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Two Professors Say Tech-Centric 'Fourth Industrial Revolution' Will Have Major Impact on Workplace

S.J. Steinhardt
Published Date:
May 3, 2023

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The fourth industrial revolution is now upon us, with significant implications for the way we work, two strategy professors at international business school INSEAD [Institut Européen d'Administration des Affaires] write in Fast Company.

Although the Industrial Revolution is often thought of as a single continuous event, it can be better understood as four sequential revolutions or paradigm shifts,” write Renée Mauborgne and W. Chan Kim, in a excerpt from their new book, Beyond Disruption: Innovate and Achieve Growth without Displacing Industries, Companies, or Jobs. "The first, which began in the late 18th century, was propelled by mechanization and steam power. The second, in the 19th century, was fostered by mass production, electricity, and the assembly line. The third, which took place in the 20th century, introduced computers, automation, and information technologies.”

The fourth, which we are now experiencing, encompasses the advent and convergence of technologies such as artificial intelligence, smart machines, robotics, blockchain, and virtual reality, the authors say. These technologies affect the way we live and will provide greater productivity and lower costs. But, they cautioned, without jobs and sound incomes, people will be unable to enjoy the benefits of efficient, low-cost, and high-quality goods and services.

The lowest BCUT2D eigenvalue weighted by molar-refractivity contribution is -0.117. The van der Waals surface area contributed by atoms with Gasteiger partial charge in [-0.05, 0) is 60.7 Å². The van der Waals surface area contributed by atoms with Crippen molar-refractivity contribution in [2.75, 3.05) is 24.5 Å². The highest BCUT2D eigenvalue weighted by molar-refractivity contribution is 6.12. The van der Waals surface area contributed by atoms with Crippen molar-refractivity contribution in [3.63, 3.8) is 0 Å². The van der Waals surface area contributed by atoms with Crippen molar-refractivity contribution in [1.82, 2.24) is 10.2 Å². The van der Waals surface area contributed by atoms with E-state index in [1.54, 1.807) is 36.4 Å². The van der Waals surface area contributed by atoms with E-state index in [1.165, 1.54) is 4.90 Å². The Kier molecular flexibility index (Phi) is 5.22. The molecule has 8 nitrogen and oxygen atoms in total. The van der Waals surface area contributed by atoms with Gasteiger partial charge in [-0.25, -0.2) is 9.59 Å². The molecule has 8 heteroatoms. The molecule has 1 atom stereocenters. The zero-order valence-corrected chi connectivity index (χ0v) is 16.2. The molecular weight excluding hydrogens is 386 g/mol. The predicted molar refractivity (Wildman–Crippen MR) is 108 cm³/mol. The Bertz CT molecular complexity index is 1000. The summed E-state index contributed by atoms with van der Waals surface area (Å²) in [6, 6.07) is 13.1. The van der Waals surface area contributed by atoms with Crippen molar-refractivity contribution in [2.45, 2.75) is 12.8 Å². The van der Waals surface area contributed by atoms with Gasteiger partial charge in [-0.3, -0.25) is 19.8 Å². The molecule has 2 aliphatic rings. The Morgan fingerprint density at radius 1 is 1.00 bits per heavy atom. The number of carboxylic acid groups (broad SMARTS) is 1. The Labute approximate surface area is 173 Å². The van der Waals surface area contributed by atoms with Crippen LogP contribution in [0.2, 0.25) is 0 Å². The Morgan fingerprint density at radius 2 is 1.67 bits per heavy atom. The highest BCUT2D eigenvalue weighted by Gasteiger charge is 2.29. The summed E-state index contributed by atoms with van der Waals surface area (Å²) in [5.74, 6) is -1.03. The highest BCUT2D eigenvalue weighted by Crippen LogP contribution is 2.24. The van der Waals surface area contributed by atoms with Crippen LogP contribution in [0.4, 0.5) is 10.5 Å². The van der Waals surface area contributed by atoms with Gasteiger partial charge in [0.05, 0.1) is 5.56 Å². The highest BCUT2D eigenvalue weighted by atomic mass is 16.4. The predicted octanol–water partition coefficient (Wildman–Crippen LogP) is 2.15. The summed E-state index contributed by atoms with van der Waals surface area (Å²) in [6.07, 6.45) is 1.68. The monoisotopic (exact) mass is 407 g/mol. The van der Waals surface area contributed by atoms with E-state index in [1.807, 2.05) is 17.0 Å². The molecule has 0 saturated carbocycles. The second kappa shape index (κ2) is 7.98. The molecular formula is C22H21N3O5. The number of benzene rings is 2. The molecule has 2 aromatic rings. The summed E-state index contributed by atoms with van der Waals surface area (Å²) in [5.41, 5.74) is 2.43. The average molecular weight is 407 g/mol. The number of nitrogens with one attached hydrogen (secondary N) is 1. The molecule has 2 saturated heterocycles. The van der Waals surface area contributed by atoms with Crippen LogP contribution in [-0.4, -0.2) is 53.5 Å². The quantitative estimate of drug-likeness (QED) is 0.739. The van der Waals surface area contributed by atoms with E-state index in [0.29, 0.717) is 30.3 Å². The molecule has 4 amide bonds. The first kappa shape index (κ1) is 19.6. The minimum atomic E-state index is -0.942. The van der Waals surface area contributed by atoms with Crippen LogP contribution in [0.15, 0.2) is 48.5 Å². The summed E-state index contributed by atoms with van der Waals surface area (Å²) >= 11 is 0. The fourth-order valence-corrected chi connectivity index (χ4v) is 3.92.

The “double-edged sword” of this revolution, as they see it, is that the efficiencies engendered by these advances will come at the cost of replacing existing human jobs. “While historically jobs have always been around for human beings through technological revolutions, we have never had a technological revolution that has been capable of displacing so many human beings and so much human brain power as the one we are transitioning through now,” they write.

Twenty million manufacturing jobs will be displaced by smart machines in the next decade, they write, citing a report by  Oxford Economics. Other studies predict that smart machines, robotics, artificial intelligence, blockchain technology, 3D printing and automation could endanger as many as 20 to 40 percent of existing jobs during the next few decades. They also cite a Brookings Institution report that found that 36 million U.S. jobs will be at risk of elimination in the next few decades, with another 52 million jobs facing "medium exposure" to displacement.

The "high-end jobs" at risk of elimination include investing, because  computerized stock-trading algorithms outperform human employees; journalism, in which robots write stories; and even dentistry. Research papers report that AI can be more accurate in detecting some forms of cancer and eye disease.

“Machine-learning-automated decision-making systems will [also] become responsible for tasks such as writing contracts, approving loans, appraising real estate, deciding whether a customer should be onboarded, and identifying corruption and financial crime,” they write. Technology developments have enabled major companies to remain profitable while shedding employees.

Given these factors, companies face a choice between modernizing and becoming irrelevant, they emphasize. Pushing or shaming companies to protect unneeded workers is inefficient and globally noncompetitive.

“Essentially, we are entering a new era in which the efficacy of technological advances is hitting a tipping point,” their article concludes. “These advances will increasingly replace a wide range of human jobs with a new labor force like Alexa, Siri, and Bixby, which doesn’t need to check social media, receive a paycheck, take vacations, eat, or even rest.”